When Newt Gingrich and his associates took Congress with their “Contract for America” (which this author and other critics liked to refer to as the “Contract on America”), they immediately began negtiating with the Clinton White House over the terms of a series of judicial and prosecutorial “reforms.”
The worst of these were those inspired by the April 1995 Oklahoma City bombing, which itself was timed to commemorate the second anniversary of the April 1993 destruction of the Branch Davidian compound known as Mount Carmel near Waco, Texas (which lies less than an hour’s leisurely drive from the Bush family ranch in Crawford, Texas).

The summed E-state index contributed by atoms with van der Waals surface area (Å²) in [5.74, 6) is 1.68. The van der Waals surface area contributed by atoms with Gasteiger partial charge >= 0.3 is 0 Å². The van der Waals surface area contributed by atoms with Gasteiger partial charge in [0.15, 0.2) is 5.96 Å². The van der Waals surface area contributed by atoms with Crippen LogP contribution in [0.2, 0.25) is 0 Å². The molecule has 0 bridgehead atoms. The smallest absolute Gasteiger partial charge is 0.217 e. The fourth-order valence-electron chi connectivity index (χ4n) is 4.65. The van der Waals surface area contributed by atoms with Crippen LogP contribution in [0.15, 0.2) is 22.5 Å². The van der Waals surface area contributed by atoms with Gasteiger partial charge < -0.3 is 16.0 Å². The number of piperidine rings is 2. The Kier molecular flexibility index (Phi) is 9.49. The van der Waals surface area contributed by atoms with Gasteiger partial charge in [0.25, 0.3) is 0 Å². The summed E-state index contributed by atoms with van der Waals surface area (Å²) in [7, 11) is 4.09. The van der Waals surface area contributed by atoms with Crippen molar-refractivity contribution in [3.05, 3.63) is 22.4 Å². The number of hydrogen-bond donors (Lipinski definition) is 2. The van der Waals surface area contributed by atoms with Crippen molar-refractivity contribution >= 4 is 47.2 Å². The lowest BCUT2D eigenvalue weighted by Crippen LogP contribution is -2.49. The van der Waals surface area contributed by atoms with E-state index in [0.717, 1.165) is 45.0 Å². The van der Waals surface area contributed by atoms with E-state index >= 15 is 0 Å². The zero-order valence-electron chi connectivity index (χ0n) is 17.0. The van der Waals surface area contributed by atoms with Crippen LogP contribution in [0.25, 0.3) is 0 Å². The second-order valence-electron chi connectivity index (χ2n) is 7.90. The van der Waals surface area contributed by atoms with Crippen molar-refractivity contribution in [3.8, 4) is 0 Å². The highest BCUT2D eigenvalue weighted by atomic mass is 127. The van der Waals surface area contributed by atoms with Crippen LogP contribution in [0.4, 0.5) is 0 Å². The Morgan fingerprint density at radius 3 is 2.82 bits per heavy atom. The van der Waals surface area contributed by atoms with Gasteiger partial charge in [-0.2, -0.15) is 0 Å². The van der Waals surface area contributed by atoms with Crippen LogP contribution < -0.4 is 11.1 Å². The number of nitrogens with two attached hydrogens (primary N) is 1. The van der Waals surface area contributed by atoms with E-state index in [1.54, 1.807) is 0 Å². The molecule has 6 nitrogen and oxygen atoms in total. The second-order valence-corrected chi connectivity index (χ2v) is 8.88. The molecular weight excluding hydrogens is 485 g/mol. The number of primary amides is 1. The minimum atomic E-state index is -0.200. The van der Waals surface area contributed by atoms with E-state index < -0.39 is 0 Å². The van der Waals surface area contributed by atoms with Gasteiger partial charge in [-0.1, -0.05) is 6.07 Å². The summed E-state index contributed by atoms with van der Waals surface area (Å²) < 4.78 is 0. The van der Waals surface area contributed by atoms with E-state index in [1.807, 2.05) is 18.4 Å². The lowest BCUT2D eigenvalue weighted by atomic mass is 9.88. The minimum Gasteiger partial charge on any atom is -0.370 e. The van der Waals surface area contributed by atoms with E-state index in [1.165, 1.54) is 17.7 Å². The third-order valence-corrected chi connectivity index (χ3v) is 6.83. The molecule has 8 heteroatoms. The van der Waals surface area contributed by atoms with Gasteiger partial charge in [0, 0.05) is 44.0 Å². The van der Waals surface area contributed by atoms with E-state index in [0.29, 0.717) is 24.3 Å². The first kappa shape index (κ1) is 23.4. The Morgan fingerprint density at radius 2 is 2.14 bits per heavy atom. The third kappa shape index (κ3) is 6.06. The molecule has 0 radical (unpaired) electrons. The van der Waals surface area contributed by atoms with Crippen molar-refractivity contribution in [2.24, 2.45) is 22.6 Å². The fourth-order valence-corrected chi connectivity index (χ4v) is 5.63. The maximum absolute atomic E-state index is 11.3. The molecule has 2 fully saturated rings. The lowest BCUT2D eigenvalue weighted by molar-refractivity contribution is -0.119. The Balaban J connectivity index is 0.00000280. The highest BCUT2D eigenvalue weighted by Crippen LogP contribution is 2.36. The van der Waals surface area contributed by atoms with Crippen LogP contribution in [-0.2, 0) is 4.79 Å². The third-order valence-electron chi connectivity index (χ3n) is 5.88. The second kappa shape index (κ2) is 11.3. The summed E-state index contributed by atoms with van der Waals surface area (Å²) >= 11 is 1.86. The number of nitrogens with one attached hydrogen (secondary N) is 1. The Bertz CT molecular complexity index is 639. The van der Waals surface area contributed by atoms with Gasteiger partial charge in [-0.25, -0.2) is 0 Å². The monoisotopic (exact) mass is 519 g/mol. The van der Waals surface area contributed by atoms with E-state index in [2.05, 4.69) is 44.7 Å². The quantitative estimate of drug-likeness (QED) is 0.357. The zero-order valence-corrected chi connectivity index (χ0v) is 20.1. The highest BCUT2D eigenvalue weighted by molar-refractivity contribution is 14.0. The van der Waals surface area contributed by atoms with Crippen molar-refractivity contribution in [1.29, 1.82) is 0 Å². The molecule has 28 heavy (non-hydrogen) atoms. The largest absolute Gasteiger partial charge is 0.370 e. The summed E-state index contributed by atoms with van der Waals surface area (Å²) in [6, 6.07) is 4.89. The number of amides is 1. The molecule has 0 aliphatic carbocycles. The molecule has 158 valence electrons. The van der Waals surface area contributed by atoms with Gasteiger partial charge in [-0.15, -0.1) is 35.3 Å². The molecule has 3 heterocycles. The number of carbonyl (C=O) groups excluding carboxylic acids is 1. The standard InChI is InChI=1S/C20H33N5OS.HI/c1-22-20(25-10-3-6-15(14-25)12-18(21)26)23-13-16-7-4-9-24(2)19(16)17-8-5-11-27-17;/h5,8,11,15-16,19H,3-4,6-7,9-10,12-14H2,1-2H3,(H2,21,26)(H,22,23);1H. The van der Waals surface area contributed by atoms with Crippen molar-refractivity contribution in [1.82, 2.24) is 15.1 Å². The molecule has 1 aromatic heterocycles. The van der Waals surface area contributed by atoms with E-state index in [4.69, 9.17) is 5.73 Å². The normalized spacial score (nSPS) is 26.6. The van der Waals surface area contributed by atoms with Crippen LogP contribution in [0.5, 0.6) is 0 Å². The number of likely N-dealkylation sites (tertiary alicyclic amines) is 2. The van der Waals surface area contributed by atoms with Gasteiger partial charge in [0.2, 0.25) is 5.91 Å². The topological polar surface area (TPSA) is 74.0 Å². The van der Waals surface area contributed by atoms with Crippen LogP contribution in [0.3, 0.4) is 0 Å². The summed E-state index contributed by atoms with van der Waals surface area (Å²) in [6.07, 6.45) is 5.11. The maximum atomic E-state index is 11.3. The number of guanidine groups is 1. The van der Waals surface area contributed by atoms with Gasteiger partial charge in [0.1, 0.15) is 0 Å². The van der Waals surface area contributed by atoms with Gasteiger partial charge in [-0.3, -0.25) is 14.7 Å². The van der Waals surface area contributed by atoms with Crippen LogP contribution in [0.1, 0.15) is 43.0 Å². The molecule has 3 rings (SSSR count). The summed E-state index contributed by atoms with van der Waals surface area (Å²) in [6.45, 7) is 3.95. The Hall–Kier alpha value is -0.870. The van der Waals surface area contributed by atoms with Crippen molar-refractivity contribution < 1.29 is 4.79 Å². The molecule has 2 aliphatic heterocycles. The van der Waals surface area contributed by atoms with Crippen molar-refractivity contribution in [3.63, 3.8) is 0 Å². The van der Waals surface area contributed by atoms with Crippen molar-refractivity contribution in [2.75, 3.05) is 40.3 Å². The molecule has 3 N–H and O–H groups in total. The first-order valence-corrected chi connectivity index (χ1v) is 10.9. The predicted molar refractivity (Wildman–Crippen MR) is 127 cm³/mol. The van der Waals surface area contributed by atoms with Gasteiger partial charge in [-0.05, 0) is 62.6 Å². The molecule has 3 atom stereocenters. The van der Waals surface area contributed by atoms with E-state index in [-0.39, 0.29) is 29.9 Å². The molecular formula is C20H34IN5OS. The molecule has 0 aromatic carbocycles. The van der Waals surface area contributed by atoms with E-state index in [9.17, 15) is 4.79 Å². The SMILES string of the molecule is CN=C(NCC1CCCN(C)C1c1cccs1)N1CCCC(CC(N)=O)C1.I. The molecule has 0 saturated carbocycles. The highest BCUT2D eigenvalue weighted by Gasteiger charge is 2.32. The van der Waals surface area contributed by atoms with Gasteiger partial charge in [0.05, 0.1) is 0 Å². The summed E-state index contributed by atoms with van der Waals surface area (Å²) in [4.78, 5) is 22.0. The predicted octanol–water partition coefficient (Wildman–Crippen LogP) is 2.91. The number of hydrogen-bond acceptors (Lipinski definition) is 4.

No matter how we analyze it, the fact is that, starting in 1992 there was an increase in prominently and dramatically reported incidents of domestic terrorism and/or violent confrontations between law enforcement and the people of this country. AEDPA was the well-planned “Contract on America” response to what appears to have been this well-planned increase in prominence and drama relating to domestic terrorism in the the U.S., but in 1996, there was only the political will to enact SOME of the provisions of AEDPA—those which curtailed the rights of the convicted, for example, to post-conviction relief to collaterally attack their sentences and/or convictions, i.e., habeas corpus, audita querela, coram nobis, and similar “ancient prerogative writs” (the separate but parallel purposes of each of which was to give real-life meaning to Shakespearian Defense Attorney Portia’s phrase “the quality of mercy is not strained” enunciated in The Merchant of Venice.